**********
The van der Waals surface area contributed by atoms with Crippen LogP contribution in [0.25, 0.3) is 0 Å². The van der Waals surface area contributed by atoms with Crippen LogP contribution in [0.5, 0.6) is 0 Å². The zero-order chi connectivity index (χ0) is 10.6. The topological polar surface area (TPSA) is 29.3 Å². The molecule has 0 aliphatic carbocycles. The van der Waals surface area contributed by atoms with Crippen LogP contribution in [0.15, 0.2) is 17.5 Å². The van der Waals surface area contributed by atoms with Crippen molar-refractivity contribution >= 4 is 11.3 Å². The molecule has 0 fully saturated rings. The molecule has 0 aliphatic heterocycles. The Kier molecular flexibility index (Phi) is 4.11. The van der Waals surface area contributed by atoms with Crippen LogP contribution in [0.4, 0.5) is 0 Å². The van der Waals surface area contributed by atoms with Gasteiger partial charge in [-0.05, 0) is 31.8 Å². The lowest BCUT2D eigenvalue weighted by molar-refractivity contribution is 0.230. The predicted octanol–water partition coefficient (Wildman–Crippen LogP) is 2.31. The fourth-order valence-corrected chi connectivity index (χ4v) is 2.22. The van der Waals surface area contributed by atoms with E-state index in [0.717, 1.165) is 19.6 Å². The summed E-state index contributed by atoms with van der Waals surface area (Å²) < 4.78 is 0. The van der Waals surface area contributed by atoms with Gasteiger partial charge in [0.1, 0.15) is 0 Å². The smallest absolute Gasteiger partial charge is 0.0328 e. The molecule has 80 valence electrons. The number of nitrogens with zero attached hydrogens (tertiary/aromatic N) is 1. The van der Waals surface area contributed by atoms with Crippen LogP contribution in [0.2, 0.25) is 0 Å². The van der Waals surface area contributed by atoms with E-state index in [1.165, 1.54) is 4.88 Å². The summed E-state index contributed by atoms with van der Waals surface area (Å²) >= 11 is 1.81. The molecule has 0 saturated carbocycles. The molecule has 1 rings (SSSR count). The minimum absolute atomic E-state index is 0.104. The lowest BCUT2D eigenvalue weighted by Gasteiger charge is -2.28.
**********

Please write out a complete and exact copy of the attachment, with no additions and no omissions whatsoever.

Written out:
The van der Waals surface area contributed by atoms with Crippen LogP contribution in [0.25, 0.3) is 0 Å². The van der Waals surface area contributed by atoms with Crippen LogP contribution in [0.5, 0.6) is 0 Å². The zero-order chi connectivity index (χ0) is 10.6. The topological polar surface area (TPSA) is 29.3 Å². The molecule has 0 aliphatic carbocycles. The van der Waals surface area contributed by atoms with Crippen LogP contribution in [0.15, 0.2) is 17.5 Å². The van der Waals surface area contributed by atoms with Crippen molar-refractivity contribution >= 4 is 11.3 Å². The molecule has 0 fully saturated rings. The molecule has 0 aliphatic heterocycles. The Kier molecular flexibility index (Phi) is 4.11. The van der Waals surface area contributed by atoms with Crippen LogP contribution in [0.4, 0.5) is 0 Å². The van der Waals surface area contributed by atoms with Gasteiger partial charge in [-0.05, 0) is 31.8 Å². The lowest BCUT2D eigenvalue weighted by molar-refractivity contribution is 0.230. The predicted octanol–water partition coefficient (Wildman–Crippen LogP) is 2.31. The fourth-order valence-corrected chi connectivity index (χ4v) is 2.22. The van der Waals surface area contributed by atoms with E-state index in [0.717, 1.165) is 19.6 Å². The summed E-state index contributed by atoms with van der Waals surface area (Å²) < 4.78 is 0. The van der Waals surface area contributed by atoms with Gasteiger partial charge in [0.1, 0.15) is 0 Å². The smallest absolute Gasteiger partial charge is 0.0328 e. The molecule has 80 valence electrons. The number of nitrogens with zero attached hydrogens (tertiary/aromatic N) is 1. The van der Waals surface area contributed by atoms with Crippen LogP contribution in [0.2, 0.25) is 0 Å². The van der Waals surface area contributed by atoms with E-state index in [1.165, 1.54) is 4.88 Å². The summed E-state index contributed by atoms with van der Waals surface area (Å²) >= 11 is 1.81. The molecule has 0 saturated carbocycles. The molecule has 1 rings (SSSR count). The minimum absolute atomic E-state index is 0.104. The lowest BCUT2D eigenvalue weighted by Gasteiger charge is -2.28.